I read The Handmaid’s Tale a long time ago, but could only stomach the first season on the box. Maybe it feels a bit more real or even possible, or perhaps the dramatisation was all a bit much, but I just couldn’t cope with more terror or the gruesome relentless treatment of the women.
Dystopian fiction has always had a following, the stories are gripping and usually paint a vivid picture of a life in the margins. The Handmaid’s tale has been the most well-known book with a feminist perspective, but P.D. James wrote a book called The Children of Men in 1992 which was about a world with plummeting birthrates – no children and no future, and The Parable of the Sower was written by Octavia Butler in 1993 and set in 2025 when communities have to protect themselves from marauding scavengers and roaming bands of ‘Paints’, people addicted to a drug that activates an orgasmic desire to burn, rape and murder.
In recent years a good deal more titles have been published and range from women coping with climate change, war, isolation and issues around fertility. A bit of a “trend” perhaps, but one that more and more seems to have the fiction set in reality.
Read more: The remarkable rise of the feminist dystopia The Atlantic Weekly
Check out my BiblioCommons list of Dystopian feminist fiction.
A while ago, I asked around to find out what people were reading post-quake. A colleague mentioned she was really enjoying Delirium by Lauren Oliver – a dystopian novel set in an America that believes love is a disease that must be cured.
I was sold. It sounded really interesting and different, so I promptly got my hands on a copy. Since February 22, I’m using the library more than I ever did before. I frequently put my “to do” lists aside so I can escape into other worlds. Delirium has satisfied this need perfectly. Although targeted towards young adult readers, enjoyment of this novel is certainly not confined to that one age group. Lauren Oliver writes with maturity about a complex topic. After one chapter, I was hooked.
The moral of this post? If you want to find a good book to read, it always pays to ask around. Ask your family, friends, neighbours, and work mates. Ask a librarian. We can give you some great suggestions to add to your reading list. Just tell us what authors you like, titles you’ve loved, and subjects you enjoy reading about. After all, we love books (and DVDs … and CDs … and magazines). And we love helping people even more!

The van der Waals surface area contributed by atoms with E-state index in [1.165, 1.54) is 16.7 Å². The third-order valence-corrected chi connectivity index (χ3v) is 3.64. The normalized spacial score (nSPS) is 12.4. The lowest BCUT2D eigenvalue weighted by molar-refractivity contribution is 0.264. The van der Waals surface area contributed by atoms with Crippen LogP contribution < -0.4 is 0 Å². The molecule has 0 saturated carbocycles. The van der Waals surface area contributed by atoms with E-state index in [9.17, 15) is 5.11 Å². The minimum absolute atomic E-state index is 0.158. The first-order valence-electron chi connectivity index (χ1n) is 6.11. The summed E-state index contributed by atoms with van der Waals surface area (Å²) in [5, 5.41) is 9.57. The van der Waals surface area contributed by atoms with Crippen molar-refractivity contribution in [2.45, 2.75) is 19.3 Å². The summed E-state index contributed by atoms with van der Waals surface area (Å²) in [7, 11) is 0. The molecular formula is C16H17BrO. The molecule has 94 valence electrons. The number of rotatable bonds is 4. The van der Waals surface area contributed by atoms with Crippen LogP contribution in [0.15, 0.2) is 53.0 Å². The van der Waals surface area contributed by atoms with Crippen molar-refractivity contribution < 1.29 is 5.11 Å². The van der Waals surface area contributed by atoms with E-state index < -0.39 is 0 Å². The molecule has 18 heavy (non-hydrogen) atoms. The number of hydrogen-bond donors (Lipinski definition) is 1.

Have you read something fantastic lately that you think more people should get into?
In the world of NZ young adult fiction, there seems to be a bit of a common theme – future dystopias involving girls trapped (and escaping) from islands.
This year’s New Zealand Post Children’s Book Awards’ young adult finalists include two such titles: Ebony Hill and Fierce September.
Both these books are sequels – because I hadn’t read The Sea-Wreak Stranger, I tried it first before reading Ebony Hill – back to back on a rainy Sunday. They are those kind of books – the ones that you can’t put down and merely grunt at your partner when he presents you with a cup of tea.
Fierce September the sequel to Juno of Taris – a finalist in the 2009 awards. I read it a while back and is another great book. I will find it hard to choose between it and Ebony Hill.
Both books are set in a near future where (mis)use of technology has caused planetary-wide devastation and the feisty non-conforming heroines escape from a small island run by corrupt rulers. In both books they find an outside world also suffering from problems and corruption.